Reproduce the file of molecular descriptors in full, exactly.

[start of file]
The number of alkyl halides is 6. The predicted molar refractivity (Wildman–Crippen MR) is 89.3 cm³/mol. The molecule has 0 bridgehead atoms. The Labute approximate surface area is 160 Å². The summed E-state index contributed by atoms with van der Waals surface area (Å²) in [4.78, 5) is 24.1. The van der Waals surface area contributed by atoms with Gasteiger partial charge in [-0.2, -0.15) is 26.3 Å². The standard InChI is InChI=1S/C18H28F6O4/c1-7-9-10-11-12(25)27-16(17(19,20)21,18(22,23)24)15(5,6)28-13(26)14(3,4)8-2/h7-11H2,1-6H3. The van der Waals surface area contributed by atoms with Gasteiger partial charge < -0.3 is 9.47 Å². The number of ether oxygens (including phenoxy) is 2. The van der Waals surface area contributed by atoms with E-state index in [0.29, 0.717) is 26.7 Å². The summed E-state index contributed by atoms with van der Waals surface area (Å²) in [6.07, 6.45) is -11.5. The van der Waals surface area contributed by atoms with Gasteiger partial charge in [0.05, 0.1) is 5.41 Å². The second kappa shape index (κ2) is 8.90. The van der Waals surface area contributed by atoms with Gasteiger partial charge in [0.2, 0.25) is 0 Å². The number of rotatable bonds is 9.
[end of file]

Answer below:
The number of alkyl halides is 6. The predicted molar refractivity (Wildman–Crippen MR) is 89.3 cm³/mol. The molecule has 0 bridgehead atoms. The Labute approximate surface area is 160 Å². The summed E-state index contributed by atoms with van der Waals surface area (Å²) in [4.78, 5) is 24.1. The van der Waals surface area contributed by atoms with Gasteiger partial charge in [-0.2, -0.15) is 26.3 Å². The standard InChI is InChI=1S/C18H28F6O4/c1-7-9-10-11-12(25)27-16(17(19,20)21,18(22,23)24)15(5,6)28-13(26)14(3,4)8-2/h7-11H2,1-6H3. The van der Waals surface area contributed by atoms with Gasteiger partial charge < -0.3 is 9.47 Å². The number of ether oxygens (including phenoxy) is 2. The van der Waals surface area contributed by atoms with E-state index in [0.29, 0.717) is 26.7 Å². The summed E-state index contributed by atoms with van der Waals surface area (Å²) in [6.07, 6.45) is -11.5. The van der Waals surface area contributed by atoms with Gasteiger partial charge in [0.05, 0.1) is 5.41 Å². The second kappa shape index (κ2) is 8.90. The van der Waals surface area contributed by atoms with Gasteiger partial charge in [0.2, 0.25) is 0 Å². The number of rotatable bonds is 9.